There are some moments in life you lucidly remember, when the gears of cause and action in a chaotic universe turn, something clicks into place, and your life changes forever. If you are lucky—like I was—the changes it brings about can be good and profound.

Somewhere in late ’90s I was a teenager trying to traverse self-expression, while trying to balance creative life and …life. It was not a fight I felt was going my way. In one such humid evening, I found myself sitting in the main hall of our school with a few friends, watching a ‘stage drama’—which is what a traveling theater production is called locally—named “ගුරු තරුව”.

Looking back, I remember the play was introduced as a semi-documentary, with a plot vaguely similar to Dead Poets Society. While the plot was straight forward with a sprinkling of sociopolitical commentary, the play was a celebration of literature, arts, folk songs, etc. through and through. It was full of songs, dance, and recitals referring to works ranging from local folk songs, classical poems to translations of Chief Seattle’s speech, and foreign literature.

The punch came, with a subtle happy ambiance music. A character of a student recited a passage from a masterful translation of Konstantin Paustovsky’s “The Golden Rose”.

“ගෙවෙන සෑම නිමේෂයක්, නොසිතා බිණූ වදනක්, හෙලූ බැල්මක්, නොදැනෙන සේ ගැහෙන මිනිස් හද ගැස්මක්, පොප්ලර් ගසකින් පතිත වන මටලු රේණුවක්, ගෙදිගු විලෙක දිලිසෙන තරු කිරණ කණිකාවක්, මේ සියල්ලම රන් සුණු ය. ලේඛකයින් වන අපි චිරාත් කාලයක් යටි හිතෙන් මෙවැනි අනන්ත අප්‍රමාණ රන් සුණු අවුලමු. අවුලා දිනෙක ඒවා ගෙන එකට තලා අපගේම රන් රෝස මලක් නිමවනතෙක් තැන්පත්කොට තබාගෙන සිටිමු. ඒ රන් රෝස මල කථාන්තරයක්, නවකථාවක්, හෝ නැතහොත් කවක් විය හැකි ය. සාහිත ශ්‍රොතස උපදින්නේ මේ අගය නොමිණිය හැකි රන් සුණුවලිනි.”

In other words, of all the places I could be that time and day, I got to experience an actor read from the script of a play written by playwright/master actor Jayalath Manorathna, paraphrasing a passage from a book by poet/writer Ariyawansha Ranaweera, which was itself a translation of a book by writer Konstantin Paustovsky, which in turn was referring to a journal entry of an unnamed writer who heard the story of a Paris dust sweeper named Jean Erneste Chamette from a jeweler.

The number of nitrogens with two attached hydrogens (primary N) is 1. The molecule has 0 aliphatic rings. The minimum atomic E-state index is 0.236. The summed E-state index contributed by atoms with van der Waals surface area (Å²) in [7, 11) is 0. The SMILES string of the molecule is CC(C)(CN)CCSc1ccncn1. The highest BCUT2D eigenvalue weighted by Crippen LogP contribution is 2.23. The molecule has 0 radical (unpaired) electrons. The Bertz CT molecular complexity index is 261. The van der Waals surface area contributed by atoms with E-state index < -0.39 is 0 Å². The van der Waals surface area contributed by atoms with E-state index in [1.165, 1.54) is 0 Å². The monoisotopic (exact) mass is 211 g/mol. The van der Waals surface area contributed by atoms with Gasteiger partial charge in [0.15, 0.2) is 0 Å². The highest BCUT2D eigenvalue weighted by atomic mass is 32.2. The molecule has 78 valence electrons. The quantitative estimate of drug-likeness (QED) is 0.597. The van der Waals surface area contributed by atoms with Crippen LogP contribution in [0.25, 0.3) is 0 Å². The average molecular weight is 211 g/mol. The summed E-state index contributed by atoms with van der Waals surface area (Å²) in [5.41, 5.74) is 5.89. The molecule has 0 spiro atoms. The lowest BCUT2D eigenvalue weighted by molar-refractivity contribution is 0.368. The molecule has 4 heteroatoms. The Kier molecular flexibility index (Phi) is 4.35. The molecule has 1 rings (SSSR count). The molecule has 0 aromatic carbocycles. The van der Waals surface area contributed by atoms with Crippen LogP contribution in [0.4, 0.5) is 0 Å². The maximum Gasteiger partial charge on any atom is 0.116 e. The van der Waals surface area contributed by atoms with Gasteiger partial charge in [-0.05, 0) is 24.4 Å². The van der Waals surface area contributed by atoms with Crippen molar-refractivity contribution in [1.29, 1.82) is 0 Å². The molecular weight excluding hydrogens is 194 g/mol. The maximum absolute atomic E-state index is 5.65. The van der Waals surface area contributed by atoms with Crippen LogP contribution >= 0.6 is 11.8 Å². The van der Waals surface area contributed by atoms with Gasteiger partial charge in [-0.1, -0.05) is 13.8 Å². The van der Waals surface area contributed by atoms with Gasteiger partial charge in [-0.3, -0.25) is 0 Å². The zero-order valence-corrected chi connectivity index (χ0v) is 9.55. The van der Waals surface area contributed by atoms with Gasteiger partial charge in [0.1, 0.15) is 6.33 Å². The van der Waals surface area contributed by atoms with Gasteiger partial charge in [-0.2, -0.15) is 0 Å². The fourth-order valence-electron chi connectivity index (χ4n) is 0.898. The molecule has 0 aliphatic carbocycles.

By experiencing that recital, I was deeply moved. At the time, I did not know what that book was, but I immediately wanted it in my life. Until I found the book, all I had to go with was the few words I recalled. Luckily, the play was semi-documentary and mentioned what the book was. Following that day, I frequented bookshops until I found a copy of that book, ultimately by chance, and the rest is my personal history.

For those who do not read Sinhala, here is the paraphrasing from the original writing:

“Every minute, every chance word and glance, every thought—profound or flippant—the imperceptible beat of the human heart, and, by the same token, the fluff dropping from the poplar, the starlight gleaming in a pool—all are grains of gold dust. Over the years, we writers subconsciously collect millions of these tiny grains and keep them stored away until they form a mould out of which we shape our own particular golden rose—a story, novel, or poem. From these precious particles a stream of literature is born.”

To say the least, this was the instance that set me firmly in the path of literature and writing. I used to write before, but this was the confluence that set me on my current path in terms of art/literature. It all came about thanks to Mr. Jayalath Manorathna. Mr. Manorathna had made his golden rose and it did bring about happiness to me.



I am not going to repeat what had already been said about him and what will be said in the coming days—more eloquently and by far more eminent people. I do not have to remind Sri Lankans that he was one of the finest actors our country ever produced.

This note is very personal. I aim to be humble. To me, Jayalath Manorathna was a great teacher (“ගුරු තරුව”) that I never had. If there is nothing else, I want to tell that there is at least one life he influenced for the better through his art.

I do, in fact know that I am not the only one. A couple of those friends I mentioned in the beginning actually called me today. One called me in the morning to break the news and share the sorrow. Mr. Manorathna was a celebrity, and we have never met him in person. But, the news of his passing felt like if someone we knew well had gone far away, never to come back. Another friend just finished a long phone call where we were reminiscing about old times and that particular show of the play.

I could go on, but what more can I say? Mr. Manorathna has left, he will not be back. I feel profoundly of the utter finality of his passing. I can only be thankful that I, in this immense chaotic span of space and time, got to experience his work and enjoy them. This too, shall shine among my grains of gold dust.